To understand how memory is fluid, just ask two relatives to recall the same incident. More often than not, their recollections will have major discrepancies. Next, throw in more family members from different generations, and layer onto that a mealy mix of secrets; pretty soon a simple story turns into a Russian novel. That’s what the unfairly talented Sarah Polley comes up with in her engrossing documentary exploration of how the bricks of memory are untidily piled together to create messy and incomplete personal stories, and out of those stories comes a life. Or a version thereof.
This quizzical dive into her family’s legends is a highly literary conceit, and so Polley starts with a quote. Being a good Canadian, she goes to their national treasure, Margaret Atwood: “When you’re in the middle of a story, it isn’t a story at all.” From the start, Polley plays with the fungibility of her family’s reality. She puts her father, Michael front and center. A writer himself, he has written down the story that she wants to discuss, the great and dramatic mystery of her flamboyant actress mother Diane, who died when Polley was young. Polley sticks the humble but witty Michael in a recording studio and puts him through his paces as though they were just co-workers. “It’s an interrogation process,” she cracks as he squirms.
Polley goes to her siblings to see what they remember of her mother and the incidents that transpired before her death. Initially it’s mostly texture. We see home movie footage of Diane, a vivacious talker with a broad, Amelia Earhart grin who is never not dancing or doing five things at once. This is contrasted with the more retiring and closed-off Michael. There are hints of unhappiness, Diane feeling stultified in their quiet Toronto neighborhood. When she gets a role in a play in Montreal, she fairly leaps at the chance. Throughout, Polley seeds in little dramatic bomblets. The abortion that didn’t happen at the last minute. Affairs and rumors of affairs. Questions of paternity. Cancer.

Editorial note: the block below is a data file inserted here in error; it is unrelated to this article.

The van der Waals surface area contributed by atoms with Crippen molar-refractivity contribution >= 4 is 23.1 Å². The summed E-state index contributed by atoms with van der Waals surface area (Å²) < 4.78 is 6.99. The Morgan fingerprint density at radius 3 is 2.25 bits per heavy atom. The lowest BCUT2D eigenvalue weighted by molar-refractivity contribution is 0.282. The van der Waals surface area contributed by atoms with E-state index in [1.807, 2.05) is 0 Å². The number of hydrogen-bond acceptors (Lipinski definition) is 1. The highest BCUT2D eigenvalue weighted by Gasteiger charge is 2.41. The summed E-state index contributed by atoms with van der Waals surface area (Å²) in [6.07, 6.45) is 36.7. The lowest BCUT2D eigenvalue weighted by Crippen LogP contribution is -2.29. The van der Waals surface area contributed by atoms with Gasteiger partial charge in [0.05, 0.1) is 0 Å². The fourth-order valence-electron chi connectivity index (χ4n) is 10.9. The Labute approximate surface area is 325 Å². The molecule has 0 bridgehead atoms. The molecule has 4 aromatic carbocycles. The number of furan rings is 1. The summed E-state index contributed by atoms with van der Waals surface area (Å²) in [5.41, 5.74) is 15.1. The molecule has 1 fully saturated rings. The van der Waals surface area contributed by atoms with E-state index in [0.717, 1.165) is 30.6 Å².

The more Polley lets the audience discover, the murkier the story gets. There is the fact that all the three of the major players here (Polley as questioner, Michael, and Diane) are actors. Even though her siblings don’t appear to be professionals, they are each effortlessly droll and thoughtful in the way of the natural-born actor. Then there is Polley’s tactic of strategically inserting faked home movie footage, with other actors playing her family; all shaky edits and big say-cheese smiles and bulky 1970s sweaters behind a scrim of artificial 8mm grain.
Many times, Polley interrupts a series of emotional revelations by cutting back to herself in the studio, listening to her father’s artfully etched narration, and then asking, “Dad, can you take that line again?” Eventually, the saga of her family’s tangled history coheres to a certain degree, and what had been a whimsical and poetic journey into the past takes on a lacerating emotional heat.
With a lesser filmmaker, the purposefully visible structure of Stories We Tell would be stagy, an attempt to attach postmodern literary import to another family-secrets documentary. But Polley isn’t avoiding or dancing around the subject. Her desire to let the audience in behind the curtain is the whole point. In listening to and watching somebody tell a story, you are watching a reality take shape.